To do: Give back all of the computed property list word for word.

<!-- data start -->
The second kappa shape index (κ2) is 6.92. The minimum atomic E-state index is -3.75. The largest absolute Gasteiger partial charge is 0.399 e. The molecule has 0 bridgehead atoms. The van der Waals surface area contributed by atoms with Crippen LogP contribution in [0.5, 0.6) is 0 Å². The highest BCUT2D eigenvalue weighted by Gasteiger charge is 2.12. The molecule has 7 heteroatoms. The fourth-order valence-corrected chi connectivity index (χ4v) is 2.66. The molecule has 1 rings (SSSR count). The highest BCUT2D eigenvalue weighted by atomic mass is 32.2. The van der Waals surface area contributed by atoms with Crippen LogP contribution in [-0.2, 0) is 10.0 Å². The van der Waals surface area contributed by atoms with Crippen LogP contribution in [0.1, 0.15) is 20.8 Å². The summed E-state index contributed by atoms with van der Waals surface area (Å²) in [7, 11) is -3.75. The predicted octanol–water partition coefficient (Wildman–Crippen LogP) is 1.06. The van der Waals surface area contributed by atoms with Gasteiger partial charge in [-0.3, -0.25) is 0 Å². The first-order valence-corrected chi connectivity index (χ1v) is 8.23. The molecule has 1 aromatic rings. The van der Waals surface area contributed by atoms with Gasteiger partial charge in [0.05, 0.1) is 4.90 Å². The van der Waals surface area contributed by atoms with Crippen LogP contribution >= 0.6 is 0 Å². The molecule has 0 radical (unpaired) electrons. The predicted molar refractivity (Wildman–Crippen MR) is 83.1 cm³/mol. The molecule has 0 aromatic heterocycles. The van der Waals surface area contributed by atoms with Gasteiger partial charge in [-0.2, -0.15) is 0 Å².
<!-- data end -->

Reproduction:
The second kappa shape index (κ2) is 6.92. The minimum atomic E-state index is -3.75. The largest absolute Gasteiger partial charge is 0.399 e. The molecule has 0 bridgehead atoms. The van der Waals surface area contributed by atoms with Crippen LogP contribution in [0.5, 0.6) is 0 Å². The highest BCUT2D eigenvalue weighted by Gasteiger charge is 2.12. The molecule has 7 heteroatoms. The fourth-order valence-corrected chi connectivity index (χ4v) is 2.66. The molecule has 1 rings (SSSR count). The highest BCUT2D eigenvalue weighted by atomic mass is 32.2. The van der Waals surface area contributed by atoms with Crippen LogP contribution in [-0.2, 0) is 10.0 Å². The van der Waals surface area contributed by atoms with Crippen LogP contribution in [0.1, 0.15) is 20.8 Å². The summed E-state index contributed by atoms with van der Waals surface area (Å²) in [7, 11) is -3.75. The predicted octanol–water partition coefficient (Wildman–Crippen LogP) is 1.06. The van der Waals surface area contributed by atoms with Gasteiger partial charge in [-0.3, -0.25) is 0 Å². The first-order valence-corrected chi connectivity index (χ1v) is 8.23. The molecule has 1 aromatic rings. The van der Waals surface area contributed by atoms with Gasteiger partial charge in [0.05, 0.1) is 4.90 Å². The van der Waals surface area contributed by atoms with Crippen LogP contribution >= 0.6 is 0 Å². The molecule has 0 radical (unpaired) electrons. The predicted molar refractivity (Wildman–Crippen MR) is 83.1 cm³/mol. The molecule has 0 aromatic heterocycles. The van der Waals surface area contributed by atoms with Gasteiger partial charge in [-0.2, -0.15) is 0 Å².